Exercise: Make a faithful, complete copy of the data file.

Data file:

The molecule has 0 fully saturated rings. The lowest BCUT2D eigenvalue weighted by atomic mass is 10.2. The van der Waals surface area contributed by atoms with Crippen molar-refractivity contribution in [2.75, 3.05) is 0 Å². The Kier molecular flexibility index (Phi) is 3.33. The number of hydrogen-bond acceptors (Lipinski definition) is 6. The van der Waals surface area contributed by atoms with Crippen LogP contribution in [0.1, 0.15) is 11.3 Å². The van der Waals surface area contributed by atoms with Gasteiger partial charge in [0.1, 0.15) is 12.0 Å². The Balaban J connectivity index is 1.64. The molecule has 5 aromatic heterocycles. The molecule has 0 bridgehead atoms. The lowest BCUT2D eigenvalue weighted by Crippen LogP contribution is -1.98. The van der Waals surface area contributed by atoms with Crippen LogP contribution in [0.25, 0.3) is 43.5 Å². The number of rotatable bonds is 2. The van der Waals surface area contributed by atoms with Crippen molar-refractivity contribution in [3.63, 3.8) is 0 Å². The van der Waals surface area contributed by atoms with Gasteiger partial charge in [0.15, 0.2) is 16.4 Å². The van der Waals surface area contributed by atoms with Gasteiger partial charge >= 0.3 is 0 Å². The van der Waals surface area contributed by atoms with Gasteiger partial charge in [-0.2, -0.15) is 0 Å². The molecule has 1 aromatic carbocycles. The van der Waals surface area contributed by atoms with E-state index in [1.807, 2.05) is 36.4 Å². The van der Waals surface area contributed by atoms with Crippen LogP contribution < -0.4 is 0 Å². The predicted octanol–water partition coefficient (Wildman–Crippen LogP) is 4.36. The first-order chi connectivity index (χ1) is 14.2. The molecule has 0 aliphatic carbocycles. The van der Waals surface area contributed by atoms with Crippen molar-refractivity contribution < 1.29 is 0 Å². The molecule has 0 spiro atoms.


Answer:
The molecule has 0 fully saturated rings. The lowest BCUT2D eigenvalue weighted by atomic mass is 10.2. The van der Waals surface area contributed by atoms with Crippen molar-refractivity contribution in [2.75, 3.05) is 0 Å². The Kier molecular flexibility index (Phi) is 3.33. The number of hydrogen-bond acceptors (Lipinski definition) is 6. The van der Waals surface area contributed by atoms with Crippen LogP contribution in [0.1, 0.15) is 11.3 Å². The van der Waals surface area contributed by atoms with Gasteiger partial charge in [0.1, 0.15) is 12.0 Å². The Balaban J connectivity index is 1.64. The molecule has 5 aromatic heterocycles. The molecule has 0 bridgehead atoms. The lowest BCUT2D eigenvalue weighted by Crippen LogP contribution is -1.98. The van der Waals surface area contributed by atoms with Crippen LogP contribution in [0.25, 0.3) is 43.5 Å². The number of rotatable bonds is 2. The van der Waals surface area contributed by atoms with Crippen molar-refractivity contribution in [3.63, 3.8) is 0 Å². The van der Waals surface area contributed by atoms with Gasteiger partial charge in [0.15, 0.2) is 16.4 Å². The van der Waals surface area contributed by atoms with Gasteiger partial charge >= 0.3 is 0 Å². The van der Waals surface area contributed by atoms with Gasteiger partial charge in [-0.2, -0.15) is 0 Å². The molecule has 1 aromatic carbocycles. The van der Waals surface area contributed by atoms with E-state index in [1.807, 2.05) is 36.4 Å². The van der Waals surface area contributed by atoms with Crippen LogP contribution < -0.4 is 0 Å². The predicted octanol–water partition coefficient (Wildman–Crippen LogP) is 4.36. The first-order chi connectivity index (χ1) is 14.2. The molecule has 0 aliphatic carbocycles. The van der Waals surface area contributed by atoms with Crippen molar-refractivity contribution < 1.29 is 0 Å². The molecule has 0 spiro atoms.